Snowflakes fall from clouds. And in a multi-cloud world, one snowflake plans to rule them all. A $20bn snowflake is about to drop in the IPO market, creating its own thunderstorm, smack in the middle of a COVID-ridden summer.
How will this company change the cloud database landscape? What market forces are driving this company, which struggled mighty to raise its Series A round? As databases become great again, which companies are worthy of pursuit?
Data is powering every part of the economy. Snowflake is powering the data machines. For one, if Snowflake archives its true potential, it can become the next Oracle, even SalesForce of data.
As datalakes turn into dataswamps, Snowflake comes to the rescue: The deluge of data and falling storage costs have led us to become data hoards. We store and save everything — structured or unstructured. Every little byte goes into our gigantic and ever growing digital stomach and stays there forever. Till not too long ago, the world of databases was splitting into two — the cloud-native and legacy players. One boasted high reliability, low latency and speed — you could pass the ACID test (atomicity, consistency, isolation, durability) with flying colors. The cloud-native DB’s claim to fame was scale. Speed. Granted reliability was a bit weaker but it was designed for the new distributed age. As these two sides got into academic chest-thumping battles for superiority, the customers were stuck in a big messy problem — integrating various sources, managing the flow pipes was complex. The bigger pain at the executive level was ‘how do I get to business insights promptly and make data-driven decisions?” While getting the data into a data warehouse is not as difficult, staging and processing it, moving it to the analytics layer and delivering insights to various LOB managers is a painfully long journey. Taking weeks, if not months and prone to errors, it was a frustrating mess. Worse, with 5G and IoT data streams piping in faster and faster, the complexity for the C-Suite was growing exponentially.
You needed some adults to step into these data lakes, er….data swamps. Enter Benoit Dageville, co-founder of Snowflake, who had spent 15 years at Oracle, has a PhD and holds 80 patents. Benoit’s view was simple — how can he combine what he learned at Oracle and ride the cloud. “How could we create a new type of a database that would have the merits of SQL as well as the scalability of the cloud?” he wondered. With the ever expanding volume of specialized and operational workloads, datatypes and databases, it would take weeks, if not months to just get the data ready. The analytics would come later. It was hell for any data-driven CEO or LOB manager. “Just as the LOB managers now had their own apps, they were also demanding access to real-time data. In the current cloud native schema, that was not possible” says Rajkumar Sen, Co-founder of Blitzz.io, a cloud data replication company. “Snowflake solved a pressing problem and has truly abstracted the database, management and provisioning in a simple elegant way. And its business model is based on utilization — not subscription, which makes it even better for customers” he says. While ETL and ELT merely swap an alphabet, ELT is only possible at scale and offers much lower costs, thanks to the cloud. Extract, Transform, Load (ETL) — the legacy way was upended where you could Extract and Load data at the warehouse layer itself, eliminating the need for staging the data. This was seen as a step change and ELT is a welcome addition to the cloud native DB world.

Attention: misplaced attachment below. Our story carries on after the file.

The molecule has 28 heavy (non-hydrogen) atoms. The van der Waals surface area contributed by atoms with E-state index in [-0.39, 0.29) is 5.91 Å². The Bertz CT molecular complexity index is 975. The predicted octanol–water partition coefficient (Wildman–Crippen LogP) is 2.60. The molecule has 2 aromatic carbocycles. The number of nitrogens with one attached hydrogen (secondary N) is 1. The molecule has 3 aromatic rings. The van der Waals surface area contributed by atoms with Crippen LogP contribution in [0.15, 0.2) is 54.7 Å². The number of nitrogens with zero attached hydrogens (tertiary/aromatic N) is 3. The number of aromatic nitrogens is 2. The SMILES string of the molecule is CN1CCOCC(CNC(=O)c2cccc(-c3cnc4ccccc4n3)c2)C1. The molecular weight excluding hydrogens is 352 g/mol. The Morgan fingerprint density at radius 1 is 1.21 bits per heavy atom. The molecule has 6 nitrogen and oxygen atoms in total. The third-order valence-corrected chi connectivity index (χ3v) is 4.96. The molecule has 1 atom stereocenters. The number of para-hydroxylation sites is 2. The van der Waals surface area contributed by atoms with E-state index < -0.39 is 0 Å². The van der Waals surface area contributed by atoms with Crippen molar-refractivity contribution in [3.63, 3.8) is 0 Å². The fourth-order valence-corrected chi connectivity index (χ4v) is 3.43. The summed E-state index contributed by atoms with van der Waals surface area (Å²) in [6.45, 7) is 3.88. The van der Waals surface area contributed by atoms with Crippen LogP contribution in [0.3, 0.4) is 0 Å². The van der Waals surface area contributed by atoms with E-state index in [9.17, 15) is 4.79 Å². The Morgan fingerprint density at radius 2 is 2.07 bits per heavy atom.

When Snowflake was launched, Sutter Hill Ventures and Wing VC led the seed round at a ~$6m valuation in 2012. You’ve probably never heard of Mike Speiser — the first CEO of Snowflake. An entrepreneur and a VC at Sutter Hill, Mike gets the credit for this playing a seminal role at the start of this company. My friends on the street tell me that raising the Series A was a painful journey. Most VCs were afraid, asked obvious even inane questions like “What about AWS” or “Nah….Cloudera / Oracle will get on this quickly..they got this covered.” I know at least two partners who pushed hard to invest in Series A / B rounds but got turned down by the rest of their partnership. At its last round led by SalesForce Ventures, the company was valued at $12 billion. (Both partners have moved on and started their own venture firms).
The company was in stealth for a few years, had a new CEO and very few truly understood its potential. Once it got rolling, Snowflake has continued an unstoppable streak of revenue growth, customers, capital, at a pace that is the dream of every CEO and VC alike. As it’s ready to go public, it’s estimated to come out at a $20bn valuation. Guesstimates are that its revenues are in the $150 million to $200 million range, which grew 3X YoY. It now processes and estimated ~1 billion queries each day and boasts of over 2000 customers. Okta Business at Work 2020 reports put it as one of the fastest growing apps.
Snowflake is one of the fastest growing apps (Source: Okta Business at Work 2020 Report)